The Anglican Church should never have sent William Presnail to Waswanipi to be the community’s priest, say residents of two Lower North Shore villages where Presnail was rector for nine years.
Presnail, 45, was charged April 28 with sexually assaulting a minor – a 16-year-old boy – in Chapais. Presnail has pled not guilty.
He was Waswanipi’s Anglican priest for a little under a year until being removed from the job after complaints from residents about his personality and style.
The same type of complaints about his style got Presnail removed from his previous priestly posting in the Lower North Shore. Residents said they were surprised the church had assigned Presnail to another parish after the problems they had experienced.
Presnail was never charged with any sexual offenses stemming from his time in the Lower North Shore.
But many people thought he was “very arrogant” and “didn’t get along very well with his parishioners,” said Lionel Roberts, mayor of Bonne Espérance, a municipality that covers three tiny fishing villages in eastern Quebec.
Presnail was the priest in two of the villages – St. Paul’s River and Old Fort Bay.
“When I heard he was put in a northern community, it struck me right away: why did they let him go there?” said Roberts.
“Most of the people were disgusted with his behaviour in the community,” he said. “Quite frankly, we didn’t want him around.”
Presnail was eventually removed from his job in Bonne Espérance by Bishop Bruce Stavert of the local Duplessis diocese. After he was removed, Presnail refused to leave the area, staying on to coach a boys’ hockey team. He also ran for mayor against Roberts – a race that Roberts won by a 2-1 margin.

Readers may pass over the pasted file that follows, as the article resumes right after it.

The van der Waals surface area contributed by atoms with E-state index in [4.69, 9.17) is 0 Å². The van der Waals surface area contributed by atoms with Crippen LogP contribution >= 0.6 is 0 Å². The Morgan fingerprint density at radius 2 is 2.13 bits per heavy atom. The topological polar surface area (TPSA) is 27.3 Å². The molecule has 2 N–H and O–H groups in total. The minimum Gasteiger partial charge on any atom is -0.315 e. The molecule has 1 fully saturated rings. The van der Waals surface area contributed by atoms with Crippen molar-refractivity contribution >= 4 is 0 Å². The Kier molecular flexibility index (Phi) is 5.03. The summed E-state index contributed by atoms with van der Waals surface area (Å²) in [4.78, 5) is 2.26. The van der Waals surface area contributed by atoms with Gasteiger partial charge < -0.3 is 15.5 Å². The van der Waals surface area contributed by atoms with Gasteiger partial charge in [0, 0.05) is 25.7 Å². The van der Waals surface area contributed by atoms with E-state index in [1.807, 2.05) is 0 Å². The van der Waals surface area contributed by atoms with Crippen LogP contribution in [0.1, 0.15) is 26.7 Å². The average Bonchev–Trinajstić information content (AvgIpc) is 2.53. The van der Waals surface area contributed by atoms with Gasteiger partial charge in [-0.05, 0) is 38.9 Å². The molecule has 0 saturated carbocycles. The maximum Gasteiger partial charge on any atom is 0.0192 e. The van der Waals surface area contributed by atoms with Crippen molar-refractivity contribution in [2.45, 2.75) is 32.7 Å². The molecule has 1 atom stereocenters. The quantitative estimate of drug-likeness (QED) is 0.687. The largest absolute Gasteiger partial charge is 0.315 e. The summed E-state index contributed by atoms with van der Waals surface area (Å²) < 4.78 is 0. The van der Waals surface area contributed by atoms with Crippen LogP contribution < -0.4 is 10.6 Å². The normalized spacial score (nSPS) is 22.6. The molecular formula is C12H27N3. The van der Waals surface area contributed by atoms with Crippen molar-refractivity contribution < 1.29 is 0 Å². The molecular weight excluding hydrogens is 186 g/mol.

Roberts said local residents complained to the Anglican church for two years about Presnail before he was finally removed.
Bishop Stavert acknowledged that Presnail “was not necessaily popular with everybody,” but he denied that Presnail left his old parish in difficult circumstances.
“It was a very isolated parish. He needed a change of scenery. He wasn’t laid off or fired,” Stavert said.
But an Anglican parish member in St. Paul’s River (population 400) said the bishop “took a long time” to get Presnail out. She said Presnail should have never gotten another posting in a remote community.
“We didn’t think anybody should go through what we went through. We didn’t agree with the posting (to Waswanipi),” said the parishioner, who asked for anonymity because she feared being harassed.
“If he had been put in a big city, someone would have been able to keep an eye on him. The worst scenario was what he was put back into. People should have been more aware.”
A resident of Old Fort Bay – population 300 – described Presnail as an “intelligent, loud and persuasive” man who got a lot of people to go to church for the first time.
But Presnail had another side too, she claimed. “Looking back, I wonder if it was all a fake performance or real. He was really rude sometimes. We had to ask him to leave because he was causing quite a stir.”
She said that, because of Presnail’s style,
many parents didn’t like him hanging around with their kids as much as he did.
Bishop Caleb Lawrence of the Moosonee diocese, which covers Waswanipi, is the man who brought Presnail to a Cree community. Lawrence said he checked Presnail out with other priests and the police before sending him to Waswanipi.
“My understanding was he had had a difficult ministry, but he had received some help,” Lawrence said. He explained the difficulties in Bonne Espérance as related to “isolation” and “the distress of the death of a close family member.”
Lawrence said he asked Presnail to resign as rector in Waswanipi in Feb. 1998 after community complaints about his “standard of performance.” He said the complaints were not related to sexually inappropriate behaviour.
Lawrence said Presnail had concentrated too much of his time on coaching a boys’ hockey team, the Hawks. Presnail was also criticized for swearing in front of kids and “severe verbal altercations with members of the community,” Lawrence said.
Waswanipi’s chief of police, Tommy Grant, said the Sûreté du Québec major-crimes unit planned to visit the community to interview other potential sexual-assault victims.
Grant also said Presnail is facing another charge dating from the spring of 1998 of refusing to take a breathalyzer test, after a Waswanipi police officer spotted him driving erratically. Grant said Presnail appeared to be under the influence of alcohol.
Presnail couldn’t be reached for comment.